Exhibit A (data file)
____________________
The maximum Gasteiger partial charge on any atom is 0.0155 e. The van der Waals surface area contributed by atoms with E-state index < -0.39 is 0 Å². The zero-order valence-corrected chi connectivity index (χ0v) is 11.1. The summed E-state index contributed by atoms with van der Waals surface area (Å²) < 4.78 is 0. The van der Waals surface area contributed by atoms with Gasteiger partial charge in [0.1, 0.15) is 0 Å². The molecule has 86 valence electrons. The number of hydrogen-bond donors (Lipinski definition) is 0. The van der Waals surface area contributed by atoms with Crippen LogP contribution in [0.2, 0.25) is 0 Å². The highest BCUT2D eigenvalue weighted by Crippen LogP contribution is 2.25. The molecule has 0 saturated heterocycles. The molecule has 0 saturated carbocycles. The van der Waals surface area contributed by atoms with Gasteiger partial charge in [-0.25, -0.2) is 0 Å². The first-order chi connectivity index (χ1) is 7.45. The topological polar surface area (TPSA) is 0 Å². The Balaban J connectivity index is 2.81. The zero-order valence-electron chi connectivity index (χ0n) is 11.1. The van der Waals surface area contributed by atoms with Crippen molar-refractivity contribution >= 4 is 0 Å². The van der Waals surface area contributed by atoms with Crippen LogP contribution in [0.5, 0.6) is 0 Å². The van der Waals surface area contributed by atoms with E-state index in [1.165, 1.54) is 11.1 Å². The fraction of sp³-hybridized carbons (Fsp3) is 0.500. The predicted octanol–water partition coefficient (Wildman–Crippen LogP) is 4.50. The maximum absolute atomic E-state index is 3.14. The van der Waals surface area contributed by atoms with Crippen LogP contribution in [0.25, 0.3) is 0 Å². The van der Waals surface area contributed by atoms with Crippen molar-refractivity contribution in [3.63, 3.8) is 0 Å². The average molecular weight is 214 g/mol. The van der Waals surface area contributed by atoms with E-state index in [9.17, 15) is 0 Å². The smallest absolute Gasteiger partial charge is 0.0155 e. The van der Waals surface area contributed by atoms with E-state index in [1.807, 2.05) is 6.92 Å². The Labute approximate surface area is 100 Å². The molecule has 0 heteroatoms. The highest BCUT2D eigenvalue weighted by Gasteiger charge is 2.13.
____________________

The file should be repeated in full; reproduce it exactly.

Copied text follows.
The maximum Gasteiger partial charge on any atom is 0.0155 e. The van der Waals surface area contributed by atoms with E-state index < -0.39 is 0 Å². The zero-order valence-corrected chi connectivity index (χ0v) is 11.1. The summed E-state index contributed by atoms with van der Waals surface area (Å²) < 4.78 is 0. The van der Waals surface area contributed by atoms with Gasteiger partial charge in [0.1, 0.15) is 0 Å². The molecule has 86 valence electrons. The number of hydrogen-bond donors (Lipinski definition) is 0. The van der Waals surface area contributed by atoms with Crippen LogP contribution in [0.2, 0.25) is 0 Å². The highest BCUT2D eigenvalue weighted by Crippen LogP contribution is 2.25. The molecule has 0 saturated heterocycles. The molecule has 0 saturated carbocycles. The van der Waals surface area contributed by atoms with Gasteiger partial charge in [-0.25, -0.2) is 0 Å². The first-order chi connectivity index (χ1) is 7.45. The topological polar surface area (TPSA) is 0 Å². The Balaban J connectivity index is 2.81. The zero-order valence-electron chi connectivity index (χ0n) is 11.1. The van der Waals surface area contributed by atoms with Crippen molar-refractivity contribution >= 4 is 0 Å². The van der Waals surface area contributed by atoms with Crippen LogP contribution in [0.5, 0.6) is 0 Å². The van der Waals surface area contributed by atoms with E-state index in [1.165, 1.54) is 11.1 Å². The fraction of sp³-hybridized carbons (Fsp3) is 0.500. The predicted octanol–water partition coefficient (Wildman–Crippen LogP) is 4.50. The maximum absolute atomic E-state index is 3.14. The van der Waals surface area contributed by atoms with Crippen LogP contribution in [0.25, 0.3) is 0 Å². The van der Waals surface area contributed by atoms with Crippen molar-refractivity contribution in [3.63, 3.8) is 0 Å². The average molecular weight is 214 g/mol. The van der Waals surface area contributed by atoms with E-state index in [9.17, 15) is 0 Å². The smallest absolute Gasteiger partial charge is 0.0155 e. The van der Waals surface area contributed by atoms with E-state index in [1.807, 2.05) is 6.92 Å². The Labute approximate surface area is 100 Å². The molecule has 0 heteroatoms. The highest BCUT2D eigenvalue weighted by Gasteiger charge is 2.13.